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The term homolysis generally means breakdown (lysis) to equal pieces (homo = same). There are separate meanings for the word in chemistry and biology.


Homolysis in chemistry

In chemistry, homolysis (from Greek ὅμοιος, homoios, "equal," and λύσις, lusis, "loosening") or homolytic fission is chemical bond dissociation of a neutral molecule generating two free radicals.[1] That is, two electrons that are involved in the bond are distributed one by one to the two species. Each of the two covalently shared (see covalent bond) electrons are withdrawn by the bonded atoms. [2]

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Such reactions can be induced by irradiation in the UV region, diffused sunlight or peroxide. High temperatures in the absence of oxygen (pyrolysis) can also induce homolytic elimination of carbon compounds.[3]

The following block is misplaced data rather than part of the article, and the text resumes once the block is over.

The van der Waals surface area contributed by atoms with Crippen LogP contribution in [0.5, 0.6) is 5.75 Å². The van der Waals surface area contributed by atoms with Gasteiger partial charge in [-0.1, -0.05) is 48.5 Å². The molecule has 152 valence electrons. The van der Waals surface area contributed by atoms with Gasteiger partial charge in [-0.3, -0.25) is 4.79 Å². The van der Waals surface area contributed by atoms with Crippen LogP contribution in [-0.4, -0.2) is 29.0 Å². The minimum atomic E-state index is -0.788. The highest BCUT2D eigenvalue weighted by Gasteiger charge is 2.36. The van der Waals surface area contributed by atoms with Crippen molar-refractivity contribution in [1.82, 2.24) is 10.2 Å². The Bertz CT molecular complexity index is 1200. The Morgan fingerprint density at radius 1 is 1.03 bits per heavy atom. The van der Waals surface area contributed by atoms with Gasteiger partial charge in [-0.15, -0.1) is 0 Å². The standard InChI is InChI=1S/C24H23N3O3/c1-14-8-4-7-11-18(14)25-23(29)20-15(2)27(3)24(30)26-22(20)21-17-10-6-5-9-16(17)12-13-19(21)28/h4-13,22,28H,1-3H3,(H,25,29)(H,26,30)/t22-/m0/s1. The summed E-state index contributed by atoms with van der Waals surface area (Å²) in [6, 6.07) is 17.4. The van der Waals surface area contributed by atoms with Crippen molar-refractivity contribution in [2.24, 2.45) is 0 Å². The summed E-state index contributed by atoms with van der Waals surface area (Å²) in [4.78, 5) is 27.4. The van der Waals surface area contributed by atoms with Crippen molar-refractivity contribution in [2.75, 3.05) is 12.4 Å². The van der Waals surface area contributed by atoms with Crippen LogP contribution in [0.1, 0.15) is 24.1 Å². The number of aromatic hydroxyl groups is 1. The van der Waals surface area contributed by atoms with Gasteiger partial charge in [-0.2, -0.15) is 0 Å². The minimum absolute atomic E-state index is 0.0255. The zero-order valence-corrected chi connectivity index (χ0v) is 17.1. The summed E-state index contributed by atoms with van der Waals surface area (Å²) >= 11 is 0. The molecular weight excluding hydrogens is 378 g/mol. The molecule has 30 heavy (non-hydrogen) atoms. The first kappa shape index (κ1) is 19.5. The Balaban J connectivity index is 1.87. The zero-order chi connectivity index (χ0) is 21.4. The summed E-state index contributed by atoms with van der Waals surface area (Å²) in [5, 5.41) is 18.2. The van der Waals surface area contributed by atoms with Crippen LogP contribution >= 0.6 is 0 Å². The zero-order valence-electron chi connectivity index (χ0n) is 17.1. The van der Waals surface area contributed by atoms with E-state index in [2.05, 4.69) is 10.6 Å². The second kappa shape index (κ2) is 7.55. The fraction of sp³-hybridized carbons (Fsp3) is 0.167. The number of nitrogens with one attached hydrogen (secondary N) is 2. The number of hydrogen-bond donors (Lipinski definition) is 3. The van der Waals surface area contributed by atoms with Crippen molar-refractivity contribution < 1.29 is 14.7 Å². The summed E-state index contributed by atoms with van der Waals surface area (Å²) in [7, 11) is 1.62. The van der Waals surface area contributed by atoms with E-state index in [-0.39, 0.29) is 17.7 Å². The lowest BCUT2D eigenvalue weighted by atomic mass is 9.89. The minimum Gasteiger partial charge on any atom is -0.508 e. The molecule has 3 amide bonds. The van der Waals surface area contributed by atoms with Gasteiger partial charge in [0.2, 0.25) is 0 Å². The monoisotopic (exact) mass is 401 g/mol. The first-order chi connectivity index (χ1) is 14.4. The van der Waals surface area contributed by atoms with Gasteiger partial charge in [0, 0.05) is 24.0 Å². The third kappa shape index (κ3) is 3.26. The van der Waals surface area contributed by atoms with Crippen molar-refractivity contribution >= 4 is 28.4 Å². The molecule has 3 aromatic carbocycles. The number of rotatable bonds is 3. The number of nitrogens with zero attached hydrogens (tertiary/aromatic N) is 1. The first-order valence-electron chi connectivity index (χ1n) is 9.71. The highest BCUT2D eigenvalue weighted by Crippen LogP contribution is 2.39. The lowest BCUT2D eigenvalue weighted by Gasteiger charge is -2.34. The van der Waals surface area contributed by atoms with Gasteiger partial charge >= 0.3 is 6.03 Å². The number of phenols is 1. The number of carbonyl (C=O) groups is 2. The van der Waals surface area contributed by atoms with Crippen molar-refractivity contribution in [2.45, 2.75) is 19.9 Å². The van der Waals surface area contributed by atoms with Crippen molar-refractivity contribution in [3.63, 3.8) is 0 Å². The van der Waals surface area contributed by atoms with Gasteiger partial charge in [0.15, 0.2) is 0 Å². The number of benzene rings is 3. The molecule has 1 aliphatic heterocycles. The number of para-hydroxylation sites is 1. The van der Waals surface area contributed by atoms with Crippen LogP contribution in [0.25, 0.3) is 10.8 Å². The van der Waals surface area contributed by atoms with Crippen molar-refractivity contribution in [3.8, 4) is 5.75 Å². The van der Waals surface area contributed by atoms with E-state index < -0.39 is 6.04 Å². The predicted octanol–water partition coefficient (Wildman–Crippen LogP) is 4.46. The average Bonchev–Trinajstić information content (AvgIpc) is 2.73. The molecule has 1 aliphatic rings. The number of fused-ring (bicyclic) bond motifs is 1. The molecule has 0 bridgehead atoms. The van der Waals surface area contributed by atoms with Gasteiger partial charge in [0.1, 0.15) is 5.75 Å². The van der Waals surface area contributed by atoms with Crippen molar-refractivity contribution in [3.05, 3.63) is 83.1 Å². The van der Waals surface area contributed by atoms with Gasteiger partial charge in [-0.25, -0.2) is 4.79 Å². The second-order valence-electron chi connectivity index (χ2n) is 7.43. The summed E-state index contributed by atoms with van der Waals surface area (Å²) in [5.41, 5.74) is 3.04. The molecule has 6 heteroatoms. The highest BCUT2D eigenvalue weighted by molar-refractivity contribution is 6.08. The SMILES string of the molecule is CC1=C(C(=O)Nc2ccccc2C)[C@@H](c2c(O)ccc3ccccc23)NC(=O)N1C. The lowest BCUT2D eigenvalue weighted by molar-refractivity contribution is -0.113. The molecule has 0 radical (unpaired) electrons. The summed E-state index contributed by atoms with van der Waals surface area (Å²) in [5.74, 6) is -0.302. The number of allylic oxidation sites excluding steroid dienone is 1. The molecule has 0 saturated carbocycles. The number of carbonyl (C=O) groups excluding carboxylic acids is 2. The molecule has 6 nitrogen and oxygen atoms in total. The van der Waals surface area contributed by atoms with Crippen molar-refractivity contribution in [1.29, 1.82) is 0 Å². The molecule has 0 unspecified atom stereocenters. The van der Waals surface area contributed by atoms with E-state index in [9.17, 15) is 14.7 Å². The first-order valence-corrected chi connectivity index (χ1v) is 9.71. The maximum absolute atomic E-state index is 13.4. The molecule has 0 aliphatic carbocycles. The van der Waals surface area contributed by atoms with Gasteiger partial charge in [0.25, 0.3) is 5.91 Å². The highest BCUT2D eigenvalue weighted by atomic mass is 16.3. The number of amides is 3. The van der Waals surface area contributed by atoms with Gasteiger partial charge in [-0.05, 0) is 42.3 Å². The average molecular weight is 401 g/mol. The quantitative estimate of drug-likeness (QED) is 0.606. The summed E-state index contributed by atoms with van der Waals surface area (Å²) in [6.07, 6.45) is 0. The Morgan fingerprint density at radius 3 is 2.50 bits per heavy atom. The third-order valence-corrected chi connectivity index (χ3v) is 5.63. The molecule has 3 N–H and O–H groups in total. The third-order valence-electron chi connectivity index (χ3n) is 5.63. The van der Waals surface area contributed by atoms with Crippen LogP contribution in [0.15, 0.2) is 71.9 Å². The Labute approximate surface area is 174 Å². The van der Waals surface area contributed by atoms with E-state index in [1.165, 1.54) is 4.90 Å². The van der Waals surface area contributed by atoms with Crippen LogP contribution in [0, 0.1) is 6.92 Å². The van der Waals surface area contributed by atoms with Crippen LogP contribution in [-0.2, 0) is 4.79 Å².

The energy involved in this process is called bond dissociation energy. Bond cleavage is also possible by a process called heterolysis.

Homolysis in biology

In biology, homolysis means that dividing cell gives two equal-size daughter cells.


  1. ^ Nic, M.; Jirat, J.; Kosata, B., eds. (2006–). "homolysis (homolytic)". IUPAC Compendium of Chemical Terminology (Online ed.). doi:10.1351/goldbook.H02851. ISBN 0-9678550-9-8. http://goldbook.iupac.org/H02851.html.
  2. ^ Chemistry Part II, Text Book for Class XI (Part 2); Pg 342
  3. ^ I. Pastorova, "Cellulose Char Structure: a Combined Analytical Py-GC-MS, FTIR, and NMR Study", Carbohydrate Research, 262 (1994) 27-47.

See also